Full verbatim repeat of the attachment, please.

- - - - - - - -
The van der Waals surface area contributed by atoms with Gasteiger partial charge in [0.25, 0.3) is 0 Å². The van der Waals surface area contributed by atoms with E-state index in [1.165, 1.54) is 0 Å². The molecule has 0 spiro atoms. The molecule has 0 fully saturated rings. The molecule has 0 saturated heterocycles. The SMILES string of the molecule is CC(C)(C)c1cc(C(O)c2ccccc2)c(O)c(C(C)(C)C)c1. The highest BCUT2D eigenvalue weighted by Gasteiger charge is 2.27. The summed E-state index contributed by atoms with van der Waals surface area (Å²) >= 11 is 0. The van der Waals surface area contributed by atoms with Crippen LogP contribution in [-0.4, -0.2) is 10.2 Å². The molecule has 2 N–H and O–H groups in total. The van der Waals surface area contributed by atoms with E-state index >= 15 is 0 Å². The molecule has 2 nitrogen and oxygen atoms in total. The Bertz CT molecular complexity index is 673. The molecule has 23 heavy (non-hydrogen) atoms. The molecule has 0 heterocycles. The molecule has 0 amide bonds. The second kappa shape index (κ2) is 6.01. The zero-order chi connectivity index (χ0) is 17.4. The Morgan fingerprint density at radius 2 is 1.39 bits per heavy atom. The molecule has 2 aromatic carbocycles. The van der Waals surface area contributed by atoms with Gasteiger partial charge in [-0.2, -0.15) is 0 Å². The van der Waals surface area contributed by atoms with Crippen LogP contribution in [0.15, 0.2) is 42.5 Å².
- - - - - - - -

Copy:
The van der Waals surface area contributed by atoms with Gasteiger partial charge in [0.25, 0.3) is 0 Å². The van der Waals surface area contributed by atoms with E-state index in [1.165, 1.54) is 0 Å². The molecule has 0 spiro atoms. The molecule has 0 fully saturated rings. The molecule has 0 saturated heterocycles. The SMILES string of the molecule is CC(C)(C)c1cc(C(O)c2ccccc2)c(O)c(C(C)(C)C)c1. The highest BCUT2D eigenvalue weighted by Gasteiger charge is 2.27. The summed E-state index contributed by atoms with van der Waals surface area (Å²) >= 11 is 0. The van der Waals surface area contributed by atoms with Crippen LogP contribution in [-0.4, -0.2) is 10.2 Å². The molecule has 2 N–H and O–H groups in total. The van der Waals surface area contributed by atoms with E-state index >= 15 is 0 Å². The molecule has 2 nitrogen and oxygen atoms in total. The Bertz CT molecular complexity index is 673. The molecule has 23 heavy (non-hydrogen) atoms. The molecule has 0 heterocycles. The molecule has 0 amide bonds. The second kappa shape index (κ2) is 6.01. The zero-order chi connectivity index (χ0) is 17.4. The Morgan fingerprint density at radius 2 is 1.39 bits per heavy atom. The molecule has 2 aromatic carbocycles. The van der Waals surface area contributed by atoms with Gasteiger partial charge in [-0.2, -0.15) is 0 Å². The van der Waals surface area contributed by atoms with Crippen LogP contribution in [0.15, 0.2) is 42.5 Å².